The results of the study clearly support the idea that stress affects physical health in a negative way. This is made evident by the fact that the scores from the surveys indicated that as stress increased, so did the physical symptoms associated with it. These findings are consistent with the results from the studies of Joseph Ciarrochi, Deane, and Anderson (2002), who stated that emotionally perceptive individuals seem to be more strongly affected by stress than ones who are less perceptive. Therefore, they experience higher levels of depression, hopelessness, and suicidal ideation. I, personally found that often times the participants involved in my study would experience an increased heart rate, clammy hands, and feelings of helplessness when they were in a stressful environment. Feelings of helplessness are a key factor in depression, and in severe cases, suicide. In addition, and to elaborate, not only does perception play a major part in stressful situations and how they are interpreted, but a sense of uncontrollability also needs to be examined. This is classified as a negative cognition response in anxiety and its defined as a feeling of helplessness due to a persons perceived inability to predict, control, or obtain desired results, (Barlow et al., 1996). Again, my results are similar to these. For instance, the people in my experiment that reported they felt they didn`t have control of what was going on in their lives experienced greater stress. Some of the participants felt physically ill before a major thing in their life that they felt was stressful. In other words, when individuals feel as if they cannot control a certain outcome or situation, they often times experience physical symptoms of stress. Therefore, my results compare well with Barlow`s research as well. Some of the possible limitations in this study that could`ve caused the results would be that perhaps the participants felt pressured, since the questions put them at minimal risk. When dealing with an abstract term or topic like stress, sometimes the people involved will not answer accurately because they are afraid of what the experimenter might think of them if they did. Also, it is an embarassing thing to admit that nausea is associated with stressful situations, because the person wants to feel and seem like a capable individual who can handle situations with a high amount of control. In addition, they might be in denial and not want to admit to themselves that they have experienced those things. Certain extraneous variables may have played a part. For example, the student might have just come from a huge exam that they were really worried about, and the last thing that they wanted to do was fill out a survey, so they just hurried through it, without really reading the questions or taking the time to figure out what the questionnaire`s topic was. It is also important to mention that most of the participants were female and they were all from a psychology class. So, it wasn`t an entirely representative, random sample, which could`ve affected the study in a negative way. It is significant to note that some of the results from the study may have been due to the conditions of that particular day. If the confouding variables indicated above had not been present, then maybe the scores would`ve, in fact, been different. If there had been more questions on the survey, then maybe the information that I found would be different. Perhaps a greater variety of questions might`ve been helpful. Also, as noted above, if there had been more male participants in the experiment, then maybe the physical symptom score would not have been as high. Females, I believe, tend to worry about things more and focus on situations, dwelling on them far more than males. So, this definitely could`ve been a determining factor for the results of the study. However, even though different circumstances would`ve brought about different information, I believe that there would have been a significant relationship with stress and negative physical symptoms associated with it. My opinion is based on the results of previous studies that have focused on this topic. Further research should be done on stress, simply because the determining factors that could potentially cause it are increasing every day, in today`s society. Therefore, knowing the causes of it and how to prevent them is crucial for everyone. Since I have found that stress affects physical health in a negative way, if people are specifically aware of how it affects them, it is easier to attack or get to the root of the problem and prevent the negative response. I believe that it is very essential to study older people, because depression is very prevalent in this section of the population. Depression, of course, is associated with feelings of helplessness, which in turn, cause stress, then causing negative physical responses. Often times, older adults are ignored in today`s society and they need to be targeted as well. A variety of ages should be included in experiments that actually create an environment that would potentially be stressful. I think that it would be interesting if the experimenter was in the hall or something (of course they would have assistants helping them), and just stopped certain people asking them things that would be "stressful". Then, after that, explain to them what was going on, and ask them if they would mind answering some questions or something of that nature. I am not certain whether this would bring about useful and helpful information, but it would be an approach that I have not heard of, and it would be interesting to see what the findings would be on that type of study.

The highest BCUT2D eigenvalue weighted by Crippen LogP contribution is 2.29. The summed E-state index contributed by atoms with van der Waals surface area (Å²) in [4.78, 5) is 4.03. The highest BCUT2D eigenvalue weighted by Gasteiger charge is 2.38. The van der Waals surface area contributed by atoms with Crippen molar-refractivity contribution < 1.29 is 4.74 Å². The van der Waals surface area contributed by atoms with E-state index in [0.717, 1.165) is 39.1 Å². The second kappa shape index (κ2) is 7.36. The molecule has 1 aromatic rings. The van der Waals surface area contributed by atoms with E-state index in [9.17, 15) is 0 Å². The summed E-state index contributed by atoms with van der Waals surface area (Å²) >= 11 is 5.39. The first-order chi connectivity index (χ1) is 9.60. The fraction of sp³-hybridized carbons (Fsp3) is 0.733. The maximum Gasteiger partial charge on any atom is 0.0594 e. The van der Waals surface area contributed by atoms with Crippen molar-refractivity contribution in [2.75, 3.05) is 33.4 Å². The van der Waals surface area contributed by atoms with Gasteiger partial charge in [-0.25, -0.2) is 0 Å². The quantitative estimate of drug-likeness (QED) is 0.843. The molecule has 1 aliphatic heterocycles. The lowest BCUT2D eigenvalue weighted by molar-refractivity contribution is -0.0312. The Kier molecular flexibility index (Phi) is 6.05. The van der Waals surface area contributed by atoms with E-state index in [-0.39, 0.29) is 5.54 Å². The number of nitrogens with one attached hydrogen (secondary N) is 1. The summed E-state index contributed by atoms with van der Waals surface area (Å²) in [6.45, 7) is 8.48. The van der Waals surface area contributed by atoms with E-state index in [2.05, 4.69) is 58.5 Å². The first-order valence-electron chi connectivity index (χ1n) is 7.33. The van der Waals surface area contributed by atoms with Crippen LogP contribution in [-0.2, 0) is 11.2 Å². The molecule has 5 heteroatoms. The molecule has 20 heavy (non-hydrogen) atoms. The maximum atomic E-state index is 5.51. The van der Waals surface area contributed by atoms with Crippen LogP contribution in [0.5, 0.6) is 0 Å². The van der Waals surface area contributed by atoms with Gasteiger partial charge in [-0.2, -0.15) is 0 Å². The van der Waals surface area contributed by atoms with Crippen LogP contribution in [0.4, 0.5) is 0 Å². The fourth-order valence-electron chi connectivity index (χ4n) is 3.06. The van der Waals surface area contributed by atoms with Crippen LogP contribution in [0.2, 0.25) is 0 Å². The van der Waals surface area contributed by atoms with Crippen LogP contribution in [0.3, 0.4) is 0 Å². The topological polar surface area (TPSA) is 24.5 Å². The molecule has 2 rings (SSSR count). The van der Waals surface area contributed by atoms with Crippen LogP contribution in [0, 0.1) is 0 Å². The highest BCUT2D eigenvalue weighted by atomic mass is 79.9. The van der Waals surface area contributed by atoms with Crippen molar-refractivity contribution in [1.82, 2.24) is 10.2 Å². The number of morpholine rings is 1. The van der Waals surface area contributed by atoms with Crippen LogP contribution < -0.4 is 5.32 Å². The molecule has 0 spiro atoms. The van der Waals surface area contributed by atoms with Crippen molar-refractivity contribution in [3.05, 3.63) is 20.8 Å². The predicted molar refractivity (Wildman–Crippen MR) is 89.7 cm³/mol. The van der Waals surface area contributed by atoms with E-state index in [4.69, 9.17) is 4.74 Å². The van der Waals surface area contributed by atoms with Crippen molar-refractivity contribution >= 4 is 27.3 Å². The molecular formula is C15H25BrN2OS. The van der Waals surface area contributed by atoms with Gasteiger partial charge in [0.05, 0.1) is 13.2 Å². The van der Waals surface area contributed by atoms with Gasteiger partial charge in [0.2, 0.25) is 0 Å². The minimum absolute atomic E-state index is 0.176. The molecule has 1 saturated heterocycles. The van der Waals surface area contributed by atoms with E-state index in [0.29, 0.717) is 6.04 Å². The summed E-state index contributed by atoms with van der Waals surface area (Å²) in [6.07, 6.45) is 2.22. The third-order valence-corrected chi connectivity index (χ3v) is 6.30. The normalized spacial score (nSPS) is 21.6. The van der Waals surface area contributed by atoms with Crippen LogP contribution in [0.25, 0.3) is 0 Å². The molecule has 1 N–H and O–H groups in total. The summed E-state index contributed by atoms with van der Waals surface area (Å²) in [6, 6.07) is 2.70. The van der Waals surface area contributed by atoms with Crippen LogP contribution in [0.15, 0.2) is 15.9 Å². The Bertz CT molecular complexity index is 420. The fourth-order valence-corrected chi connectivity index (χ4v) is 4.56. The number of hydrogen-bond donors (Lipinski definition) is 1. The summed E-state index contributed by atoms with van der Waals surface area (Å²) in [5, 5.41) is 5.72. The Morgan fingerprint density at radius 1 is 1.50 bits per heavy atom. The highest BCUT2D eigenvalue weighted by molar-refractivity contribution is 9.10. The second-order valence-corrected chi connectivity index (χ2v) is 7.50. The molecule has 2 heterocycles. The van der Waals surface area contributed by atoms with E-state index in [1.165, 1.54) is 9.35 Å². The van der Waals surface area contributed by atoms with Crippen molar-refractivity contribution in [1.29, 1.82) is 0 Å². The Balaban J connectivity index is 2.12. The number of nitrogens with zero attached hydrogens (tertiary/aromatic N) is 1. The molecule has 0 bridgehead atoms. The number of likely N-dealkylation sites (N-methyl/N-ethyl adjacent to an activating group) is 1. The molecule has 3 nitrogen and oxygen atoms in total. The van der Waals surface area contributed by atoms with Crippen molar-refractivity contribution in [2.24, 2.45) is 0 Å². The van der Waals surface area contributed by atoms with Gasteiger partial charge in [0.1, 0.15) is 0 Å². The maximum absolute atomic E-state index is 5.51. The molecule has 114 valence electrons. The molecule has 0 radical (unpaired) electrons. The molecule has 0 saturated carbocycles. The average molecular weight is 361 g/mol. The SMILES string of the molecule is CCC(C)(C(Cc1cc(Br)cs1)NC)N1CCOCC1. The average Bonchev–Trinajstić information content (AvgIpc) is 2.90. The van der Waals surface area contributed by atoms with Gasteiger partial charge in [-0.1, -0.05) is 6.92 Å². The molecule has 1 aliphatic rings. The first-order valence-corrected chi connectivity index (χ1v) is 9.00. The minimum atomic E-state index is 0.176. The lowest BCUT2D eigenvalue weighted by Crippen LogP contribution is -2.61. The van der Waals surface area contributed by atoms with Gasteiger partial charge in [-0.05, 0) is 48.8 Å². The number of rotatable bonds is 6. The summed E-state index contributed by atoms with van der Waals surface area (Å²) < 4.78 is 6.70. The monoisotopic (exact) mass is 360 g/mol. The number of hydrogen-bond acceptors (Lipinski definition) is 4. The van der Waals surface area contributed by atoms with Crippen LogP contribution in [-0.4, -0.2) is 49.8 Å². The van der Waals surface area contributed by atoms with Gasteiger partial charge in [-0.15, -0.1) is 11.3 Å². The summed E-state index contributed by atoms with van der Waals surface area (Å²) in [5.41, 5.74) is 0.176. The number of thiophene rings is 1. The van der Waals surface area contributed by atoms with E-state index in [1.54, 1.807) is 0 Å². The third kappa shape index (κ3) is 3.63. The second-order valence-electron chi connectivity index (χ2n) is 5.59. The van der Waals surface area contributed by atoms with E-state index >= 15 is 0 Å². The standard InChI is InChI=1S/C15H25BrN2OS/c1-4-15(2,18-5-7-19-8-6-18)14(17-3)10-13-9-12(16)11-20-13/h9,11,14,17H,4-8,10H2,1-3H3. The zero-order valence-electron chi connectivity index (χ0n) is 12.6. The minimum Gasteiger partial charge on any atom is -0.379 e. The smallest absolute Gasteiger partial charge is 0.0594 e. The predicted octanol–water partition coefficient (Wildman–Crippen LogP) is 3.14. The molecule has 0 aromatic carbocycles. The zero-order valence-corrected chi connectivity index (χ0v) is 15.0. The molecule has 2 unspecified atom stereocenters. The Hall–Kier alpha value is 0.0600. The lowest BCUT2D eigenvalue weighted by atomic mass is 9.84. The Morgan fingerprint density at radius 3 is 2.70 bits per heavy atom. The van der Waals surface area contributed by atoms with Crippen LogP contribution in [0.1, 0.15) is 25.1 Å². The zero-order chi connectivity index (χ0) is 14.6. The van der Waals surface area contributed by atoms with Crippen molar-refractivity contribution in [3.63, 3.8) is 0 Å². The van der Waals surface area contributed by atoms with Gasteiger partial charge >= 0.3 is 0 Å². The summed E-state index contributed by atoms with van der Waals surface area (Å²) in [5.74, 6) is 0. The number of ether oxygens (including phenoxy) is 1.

REFERENCES
Anderson, S., Ciarrochi, J.& Deane, F.P. (2002). Emotional intelligence moderates the relationship between stress and mental health. Personality & Individual Differences, 32,(2), 197-209. Folkman, S.& Lazarus, R.S. (1984). Stress, appraisal, and coping. New York: Springer.

Folkman, S. (1997). Positive psychological states and coping with severe stress. Social Science and Medicine, 45: 1207-1221.

Kaloupek, D., Litz, B.T., Orsillo, S.M.& Weathers, F. (2000). Emotional processing in posttraumatic stress disorder. Journal of Abnormal Psychology, 109 (1), 26-39.

Kirsch, I. & Lynn, S.J. (1999). Automaticity in clinical psychology. American Psychologist, 54, 504-515.

Mental Health: A Report of the Surgeon General. (1995 -1999). Etiology of Anxiety Disorders. Retrieved February 2, 2002, from Mental Health Online: http://www.mentalhealth.com/dis/

Sauer, M. (2001). The mindful conduit: Organizational structure, climate and individual characteristics related to stress, communication and decision processes. Dissertation Abstracts International Section A: Humanities & Social Sciences, 61 (7-A), 2807.

Submitted 4/30/2002 1:00:46 PM
Last Edited 4/30/2002 5:01:00 PM